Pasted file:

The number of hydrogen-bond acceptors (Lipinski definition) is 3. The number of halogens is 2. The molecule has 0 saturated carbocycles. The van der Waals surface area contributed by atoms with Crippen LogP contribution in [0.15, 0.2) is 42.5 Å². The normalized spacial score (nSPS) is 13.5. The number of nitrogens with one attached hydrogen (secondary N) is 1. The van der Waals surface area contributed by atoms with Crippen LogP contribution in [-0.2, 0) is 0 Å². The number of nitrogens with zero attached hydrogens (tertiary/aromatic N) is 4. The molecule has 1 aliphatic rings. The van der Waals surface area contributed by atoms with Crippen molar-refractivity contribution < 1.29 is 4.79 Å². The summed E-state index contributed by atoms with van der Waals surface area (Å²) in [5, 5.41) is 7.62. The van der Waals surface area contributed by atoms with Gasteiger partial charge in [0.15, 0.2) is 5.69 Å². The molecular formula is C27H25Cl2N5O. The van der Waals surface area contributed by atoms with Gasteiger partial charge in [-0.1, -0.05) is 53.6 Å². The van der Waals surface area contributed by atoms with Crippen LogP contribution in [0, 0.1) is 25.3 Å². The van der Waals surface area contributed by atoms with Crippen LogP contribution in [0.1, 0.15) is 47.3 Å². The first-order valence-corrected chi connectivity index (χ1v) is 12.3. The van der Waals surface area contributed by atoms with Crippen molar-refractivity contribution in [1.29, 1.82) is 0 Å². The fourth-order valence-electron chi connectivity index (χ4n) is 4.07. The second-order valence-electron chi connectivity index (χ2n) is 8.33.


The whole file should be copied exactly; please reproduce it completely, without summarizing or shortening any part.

The number of hydrogen-bond acceptors (Lipinski definition) is 3. The number of halogens is 2. The molecule has 0 saturated carbocycles. The van der Waals surface area contributed by atoms with Crippen LogP contribution in [0.15, 0.2) is 42.5 Å². The normalized spacial score (nSPS) is 13.5. The number of nitrogens with one attached hydrogen (secondary N) is 1. The van der Waals surface area contributed by atoms with Crippen LogP contribution in [-0.2, 0) is 0 Å². The number of nitrogens with zero attached hydrogens (tertiary/aromatic N) is 4. The molecule has 1 aliphatic rings. The van der Waals surface area contributed by atoms with Crippen molar-refractivity contribution < 1.29 is 4.79 Å². The summed E-state index contributed by atoms with van der Waals surface area (Å²) in [5, 5.41) is 7.62. The van der Waals surface area contributed by atoms with Gasteiger partial charge in [0.15, 0.2) is 5.69 Å². The molecular formula is C27H25Cl2N5O. The van der Waals surface area contributed by atoms with Gasteiger partial charge in [-0.1, -0.05) is 53.6 Å². The van der Waals surface area contributed by atoms with Crippen LogP contribution in [0, 0.1) is 25.3 Å². The van der Waals surface area contributed by atoms with Crippen LogP contribution in [0.1, 0.15) is 47.3 Å². The first-order valence-corrected chi connectivity index (χ1v) is 12.3. The van der Waals surface area contributed by atoms with Crippen molar-refractivity contribution in [1.29, 1.82) is 0 Å². The fourth-order valence-electron chi connectivity index (χ4n) is 4.07. The second-order valence-electron chi connectivity index (χ2n) is 8.33.